Ospreys' Nicky Smith eyes World Cup after Adam Jones praise
If a young Welsh prop is looking for an endorsement, few carry as much weight as one from Adam Jones.
Having amassed a combined 100 caps for Wales and the British and Irish Lions, Jones knows a good front-rower when he sees one.
So when he tipped Ospreys loose-head Nicky Smith to win a place in Wales' World Cup squad, people took notice.
"My father was shooting up the stairs to tell me," says 21-year-old Smith.
"For someone like him [Jones], a British Lion and one of Wales' arguably best tight-heads, to pay that compliment means the world to me.
"As for the World Cup, of course everyone wants to be involved in the World Cup but I've been out for a lot of the season and there are a lot of good loose-heads out there.
"So hopefully I can get a lot of game-time and concentrate on the Opsreys, then what will happen will happen."
Jones was one of many spectators impressed by Smith's performance during Ospreys' Judgement Day win against Cardiff Blues.
It was Smith's incisive intervention shortly before half-time which proved to be the game's turning point.
Ospreys trailed 9-0 after a lethargic first half-hour, but Smith sparked them into life as he shrugged off a tackle from Joaquin Tuculet and smartly offloaded to Dan Evans for his side's opening try.
Ospreys went on to win with a swagger befitting Smith's stylish assist.
"In this modern day it's not just about scrummaging and hitting rucks," he says.
"Props now, such as Gethin Jenkins, get their hands on the ball, they pass a lot and make a nuisance of themselves.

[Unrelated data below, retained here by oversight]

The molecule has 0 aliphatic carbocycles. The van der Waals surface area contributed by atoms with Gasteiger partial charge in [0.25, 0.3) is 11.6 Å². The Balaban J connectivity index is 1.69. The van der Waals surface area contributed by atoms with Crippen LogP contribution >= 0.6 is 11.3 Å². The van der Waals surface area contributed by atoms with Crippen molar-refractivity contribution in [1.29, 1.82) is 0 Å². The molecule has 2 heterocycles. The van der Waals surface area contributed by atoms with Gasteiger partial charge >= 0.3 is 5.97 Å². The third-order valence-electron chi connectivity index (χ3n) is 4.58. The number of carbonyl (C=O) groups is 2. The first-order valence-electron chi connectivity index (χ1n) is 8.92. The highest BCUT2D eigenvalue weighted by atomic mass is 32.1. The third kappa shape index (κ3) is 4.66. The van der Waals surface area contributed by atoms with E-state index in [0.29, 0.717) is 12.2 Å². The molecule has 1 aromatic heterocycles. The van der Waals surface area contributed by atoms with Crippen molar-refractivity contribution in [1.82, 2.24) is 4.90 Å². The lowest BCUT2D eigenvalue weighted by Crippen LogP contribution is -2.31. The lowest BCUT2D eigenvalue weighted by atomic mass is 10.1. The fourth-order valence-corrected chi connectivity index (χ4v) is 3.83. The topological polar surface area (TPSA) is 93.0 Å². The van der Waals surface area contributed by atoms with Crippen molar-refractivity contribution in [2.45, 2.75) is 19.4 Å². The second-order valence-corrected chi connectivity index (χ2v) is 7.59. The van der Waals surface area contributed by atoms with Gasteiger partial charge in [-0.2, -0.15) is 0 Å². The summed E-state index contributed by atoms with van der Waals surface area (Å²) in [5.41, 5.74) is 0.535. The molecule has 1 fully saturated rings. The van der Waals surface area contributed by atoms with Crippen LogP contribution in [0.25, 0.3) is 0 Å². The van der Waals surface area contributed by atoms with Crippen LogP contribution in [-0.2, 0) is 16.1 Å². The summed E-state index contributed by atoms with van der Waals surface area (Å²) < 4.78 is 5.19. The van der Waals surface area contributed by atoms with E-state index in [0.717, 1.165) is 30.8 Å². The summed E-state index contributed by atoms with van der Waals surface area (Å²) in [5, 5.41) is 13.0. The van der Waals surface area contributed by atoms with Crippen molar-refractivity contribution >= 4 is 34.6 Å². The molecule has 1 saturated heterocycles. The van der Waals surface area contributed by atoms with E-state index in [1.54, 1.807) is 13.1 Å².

"That's what you've got to be if you want to be up there with the best."
Smith has already been rubbing shoulders - quite literally - with the best this season.
Solid in the scrum and dynamic in the loose, Smith's Ospreys form earned him his first two caps for Wales in the autumn before a pectoral muscle injury ruled him out for more than three months.
"It was a high getting game-time with the Ospreys, then to have the call-up with Wales was unbelievable," he adds.
"Sadly it didn't end the way I would've wanted [getting injured against New Zealand] but I had a lot of time to think and get fit.
"Before the injury it was rugby, rugby, rugby but, after it, I understand there's more to life than that.
"When I was injured it was a long three months but I'm just happy to get as much game-time as I possibly can."
With Ospreys having already guaranteed their place in the Pro12 play-offs, it promises to be an eventful end of the season for Smith.
Then, like his peers, the former Swansea prop will have his fingers crossed he is included in Wales' World Cup squad.
Head coach Warren Gatland is clearly an admirer and, although Smith is not among those signed to the Welsh Rugby Union's dual contracts, he is in their plans.
"I had a phone call from them just after my injury to say 'good luck on your comeback'," says Smith.
"I haven't spoken to them since, which I do like because I just want to concentrate on Ospreys.
"If Wales comes, it comes, but if it doesn't, I've still got time to establish myself."